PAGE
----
Top 5 Considerations When Selecting Pool Coping Materials

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Sitting poolside with a tall glass of lemonade and dipping your toes in the water can turn an average summer day into a resort-style experience. The materials and design you choose for your pool can dramatically affect that experience.

In addition to choosing the right pool deck material to ensure long-term durability and safety, and achieve a desired look, the material you select for the coping is equally important. The coping, or edging, that surrounds a pool serves not only as a functional border; it can create a dramatic, decorative element that adds significant visual appeal.

You have several options—poured concrete, brick, natural stone such as limestone or granite, and more—and each has its own unique characteristics. Deciding which will be best for your pool can be confusing, so we’ll cover several factors you’ll want to consider when making a final selection for your pool coping material.

1. Appearance

Creating an inviting backyard retreat is all about style. Poured concrete or brick are okay options, but if appearance is of utmost importance to you, you’ll want natural limestone pool coping as it provides the most natural and sophisticated look. The wide array of available colors, textures and finishes are classic choices for pools, both for its beauty and its functionality. Pool coping must be able to be cut into consistent sizes and shapes to create clean lines and ensure a non-skid surface, and natural limestone accommodates these requirements.

The coping that borders a pool can have a rolled, bullnose, square or textured edge. The bullnose edge is a popular choice because it has a softer look. Limestone can be crafted into any design choice. The material that’s chosen is a matter of personal preference, but it should also coordinate with other features of the home such as its exterior, an outdoor fireplace, pavers and other landscape features.

2. Maintenance and Durability

When dreaming of a pool, most homeowners envision themselves relaxing on a floating lounge chair or watching their children swim…and they forget the maintenance that goes along with it. Some materials require less maintenance than others, and proper installation and preparation can make your job easier.

Most all coping materials need a sealant to provide traction, resist staining and reduce the likelihood of damage from the environment and chemicals commonly used in pools. Because poured concrete typically has no joints, it’s prone to cracking, especially in northern climates where freeze thaw cycles are the norm. Patch jobs and maintenance can be laborious and appear unsightly because it’s difficult to match up colors that have faded in the sun. Brick typically requires an extensive amount of grout which is also prone to cracking and chipping, can collect debris and needs to be sealed more often.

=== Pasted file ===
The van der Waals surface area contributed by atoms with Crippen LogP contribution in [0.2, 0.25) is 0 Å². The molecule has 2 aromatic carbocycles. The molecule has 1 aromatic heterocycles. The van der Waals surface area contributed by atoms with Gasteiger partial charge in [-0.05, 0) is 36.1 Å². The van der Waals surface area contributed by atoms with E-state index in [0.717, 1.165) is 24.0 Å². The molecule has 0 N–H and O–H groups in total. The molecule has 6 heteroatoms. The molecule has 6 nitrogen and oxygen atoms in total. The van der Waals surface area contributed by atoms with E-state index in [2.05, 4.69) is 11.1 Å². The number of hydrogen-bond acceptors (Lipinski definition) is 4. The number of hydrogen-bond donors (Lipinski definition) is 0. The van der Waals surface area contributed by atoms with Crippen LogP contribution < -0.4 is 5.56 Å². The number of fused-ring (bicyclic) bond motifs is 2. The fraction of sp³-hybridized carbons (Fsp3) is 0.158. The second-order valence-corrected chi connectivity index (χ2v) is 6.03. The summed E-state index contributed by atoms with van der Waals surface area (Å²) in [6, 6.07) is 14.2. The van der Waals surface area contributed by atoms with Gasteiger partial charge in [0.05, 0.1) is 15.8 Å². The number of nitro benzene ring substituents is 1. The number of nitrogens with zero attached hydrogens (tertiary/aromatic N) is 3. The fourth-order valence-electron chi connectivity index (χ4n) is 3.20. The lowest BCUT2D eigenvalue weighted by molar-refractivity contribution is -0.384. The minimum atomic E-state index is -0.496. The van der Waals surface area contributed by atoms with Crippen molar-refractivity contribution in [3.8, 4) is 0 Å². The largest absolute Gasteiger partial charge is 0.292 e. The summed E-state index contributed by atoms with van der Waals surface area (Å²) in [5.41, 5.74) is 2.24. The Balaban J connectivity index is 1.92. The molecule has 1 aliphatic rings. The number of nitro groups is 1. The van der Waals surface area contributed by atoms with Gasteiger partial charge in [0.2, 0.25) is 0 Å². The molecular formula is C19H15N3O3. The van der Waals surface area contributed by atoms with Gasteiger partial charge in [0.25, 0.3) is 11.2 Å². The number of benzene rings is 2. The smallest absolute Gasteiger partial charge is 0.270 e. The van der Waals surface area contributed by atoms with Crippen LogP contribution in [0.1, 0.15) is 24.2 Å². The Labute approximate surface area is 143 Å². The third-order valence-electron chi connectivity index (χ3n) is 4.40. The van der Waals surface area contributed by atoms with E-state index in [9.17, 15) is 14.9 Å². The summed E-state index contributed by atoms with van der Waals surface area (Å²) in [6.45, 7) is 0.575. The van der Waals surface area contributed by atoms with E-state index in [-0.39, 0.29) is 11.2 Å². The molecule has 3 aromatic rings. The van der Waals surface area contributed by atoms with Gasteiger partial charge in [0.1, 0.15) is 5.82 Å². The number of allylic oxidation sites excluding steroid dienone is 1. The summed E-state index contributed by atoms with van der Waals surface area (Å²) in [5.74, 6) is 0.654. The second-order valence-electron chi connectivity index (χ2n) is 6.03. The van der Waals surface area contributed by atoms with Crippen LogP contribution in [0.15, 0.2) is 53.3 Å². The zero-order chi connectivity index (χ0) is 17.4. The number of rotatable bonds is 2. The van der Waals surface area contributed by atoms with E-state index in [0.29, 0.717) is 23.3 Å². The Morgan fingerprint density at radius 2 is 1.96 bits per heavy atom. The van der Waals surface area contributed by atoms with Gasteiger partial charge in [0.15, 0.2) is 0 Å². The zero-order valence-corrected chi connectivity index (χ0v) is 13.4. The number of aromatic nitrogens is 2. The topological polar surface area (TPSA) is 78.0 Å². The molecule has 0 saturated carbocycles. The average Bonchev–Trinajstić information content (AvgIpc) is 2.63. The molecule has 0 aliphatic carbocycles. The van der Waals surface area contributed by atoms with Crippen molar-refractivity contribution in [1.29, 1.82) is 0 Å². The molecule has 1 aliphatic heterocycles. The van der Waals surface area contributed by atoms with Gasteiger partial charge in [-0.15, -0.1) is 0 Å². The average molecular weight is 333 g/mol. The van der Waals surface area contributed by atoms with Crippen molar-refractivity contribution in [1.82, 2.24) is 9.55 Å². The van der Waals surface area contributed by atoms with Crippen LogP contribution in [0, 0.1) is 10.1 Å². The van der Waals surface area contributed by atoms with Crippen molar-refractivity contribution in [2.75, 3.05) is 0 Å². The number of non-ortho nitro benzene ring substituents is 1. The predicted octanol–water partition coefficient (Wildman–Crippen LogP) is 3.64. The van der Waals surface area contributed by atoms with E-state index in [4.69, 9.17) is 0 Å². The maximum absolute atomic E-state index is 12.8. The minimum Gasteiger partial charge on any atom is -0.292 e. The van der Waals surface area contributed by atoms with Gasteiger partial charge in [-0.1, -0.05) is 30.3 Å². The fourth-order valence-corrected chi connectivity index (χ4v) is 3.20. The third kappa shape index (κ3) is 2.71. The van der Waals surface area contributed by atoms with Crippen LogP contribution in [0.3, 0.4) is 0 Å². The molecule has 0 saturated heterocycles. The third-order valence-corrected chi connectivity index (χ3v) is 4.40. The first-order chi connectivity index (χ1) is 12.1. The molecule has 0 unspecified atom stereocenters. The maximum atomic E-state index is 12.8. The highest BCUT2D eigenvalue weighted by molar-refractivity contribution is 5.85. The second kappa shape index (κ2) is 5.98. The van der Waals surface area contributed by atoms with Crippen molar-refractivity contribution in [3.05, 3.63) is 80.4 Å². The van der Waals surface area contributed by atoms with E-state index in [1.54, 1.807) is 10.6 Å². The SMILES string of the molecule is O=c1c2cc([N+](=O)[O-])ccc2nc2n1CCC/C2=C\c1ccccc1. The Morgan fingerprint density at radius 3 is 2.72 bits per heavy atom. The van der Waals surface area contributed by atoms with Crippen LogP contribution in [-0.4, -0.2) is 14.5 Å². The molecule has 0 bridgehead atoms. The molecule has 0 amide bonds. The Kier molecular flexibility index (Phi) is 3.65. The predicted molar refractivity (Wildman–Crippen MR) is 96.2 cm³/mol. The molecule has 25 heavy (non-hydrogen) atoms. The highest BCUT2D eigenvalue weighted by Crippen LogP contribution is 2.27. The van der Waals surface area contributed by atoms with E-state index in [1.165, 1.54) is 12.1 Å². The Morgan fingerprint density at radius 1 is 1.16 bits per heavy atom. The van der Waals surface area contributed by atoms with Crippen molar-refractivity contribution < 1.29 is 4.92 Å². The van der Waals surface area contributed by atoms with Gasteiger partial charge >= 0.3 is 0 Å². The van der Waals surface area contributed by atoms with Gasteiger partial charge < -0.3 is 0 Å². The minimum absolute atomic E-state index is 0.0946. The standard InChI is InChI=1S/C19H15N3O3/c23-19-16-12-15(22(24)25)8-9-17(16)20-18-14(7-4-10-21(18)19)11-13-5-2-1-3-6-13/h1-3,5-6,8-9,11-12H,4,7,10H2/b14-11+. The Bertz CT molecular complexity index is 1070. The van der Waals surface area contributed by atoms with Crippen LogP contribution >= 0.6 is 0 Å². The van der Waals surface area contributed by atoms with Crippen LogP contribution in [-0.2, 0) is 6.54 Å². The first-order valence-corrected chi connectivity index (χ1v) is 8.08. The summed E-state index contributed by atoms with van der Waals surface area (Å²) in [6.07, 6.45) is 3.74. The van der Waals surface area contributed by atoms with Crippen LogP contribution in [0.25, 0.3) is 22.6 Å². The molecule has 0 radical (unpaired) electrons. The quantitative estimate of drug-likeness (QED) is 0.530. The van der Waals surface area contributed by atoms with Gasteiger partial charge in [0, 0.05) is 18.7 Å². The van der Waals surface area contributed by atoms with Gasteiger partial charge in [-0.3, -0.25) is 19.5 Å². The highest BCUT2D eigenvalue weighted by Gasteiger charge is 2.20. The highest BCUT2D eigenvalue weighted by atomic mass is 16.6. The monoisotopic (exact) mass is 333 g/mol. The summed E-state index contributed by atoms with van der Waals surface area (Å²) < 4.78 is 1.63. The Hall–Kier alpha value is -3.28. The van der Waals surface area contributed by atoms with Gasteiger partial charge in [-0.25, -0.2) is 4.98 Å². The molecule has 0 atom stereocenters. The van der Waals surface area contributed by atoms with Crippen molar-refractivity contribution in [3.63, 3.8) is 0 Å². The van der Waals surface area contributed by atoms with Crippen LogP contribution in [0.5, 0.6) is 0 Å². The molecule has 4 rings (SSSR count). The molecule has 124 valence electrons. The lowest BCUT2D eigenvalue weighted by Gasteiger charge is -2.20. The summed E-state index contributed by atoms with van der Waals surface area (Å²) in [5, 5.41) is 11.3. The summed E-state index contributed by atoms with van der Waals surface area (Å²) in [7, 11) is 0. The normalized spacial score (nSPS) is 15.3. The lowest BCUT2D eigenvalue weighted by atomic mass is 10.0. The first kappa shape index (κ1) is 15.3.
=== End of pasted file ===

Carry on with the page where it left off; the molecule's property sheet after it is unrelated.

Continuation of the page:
Natural limestone also requires some maintenance, which can be as simple as sweeping frequently to keep debris and leaf mold off the stones—fallen leaves that are left on any surface can cause permanent stains. Occasional washing with a recommended pH neutral cleaner and the use of a pressure washer to attack any deeper grime is usually enough to protect and preserve the beauty of limestone coping. Because of how natural stone is cut and installed, repairs are typically easier and undetectable.

Limestone is one of the most durable options available for coping, holding up extremely well to constant use, seasonal weather and freeze/thaw cycles. Remember, however, that not all limestone is created equal. A Type I or Type II limestone will not hold up to extreme fluctuations in temperatures as will Type III, so be sure to ask what rating the limestone you’re considering receives from the American Society of Testing and Materials (ASTM).

3. Price

If price is your only concern, precast concrete coping is typically the least expensive option. What’s gained in up-front savings is lost in appearance and the ability to customize a design, however, as well as maintenance costs down the road. Consider the long-term investment potential rather than short-term gains; natural stone will likely have lower maintenance costs over time and will add to a homeowner’s resale value.

4. Safety

The coping is the most likely surface to get wet as swimmers enter and exit the pool, so avoid highly polished finishes that are inherently slippery and, instead, choose a matte or etched finish that provides some traction. Avoid using materials that are prone to cracking, chipping or have rough edges as these can be hazardous to swimmers.

5. Solar Reflectance

The solar reflectance index (SRI) refers to a material’s ability to reflect solar heat. In other words, it answers the question, “How hot does it get in the sun?” SRI is measured on a scale of zero to 100, with a higher score being more desirable. Unlike concrete and other materials that absorb heat, natural limestone materials reflect solar heat and stay cool to the touch. The lighter the color, the cooler the surface, so limestone is naturally reflective even in direct sunlight. As an example, Eden-Valders Stone’s average SRI is 62, with some lighter colors rating even higher. The average SRI of aged concrete, on the other hand, is much lower between 20–30.

After weighing all your pool coping choices, natural limestone will likely win out for appearance, durability, comfort, safety and its long-term investment value. Make sure your pool feels like an extension of your home’s design rather than an afterthought by choosing the best materials possible. To see how the expert craftsmen at Eden-Valders Stone can provide you with some of the most beautiful limestone products available on the planet to help create your backyard retreat, contact us today.

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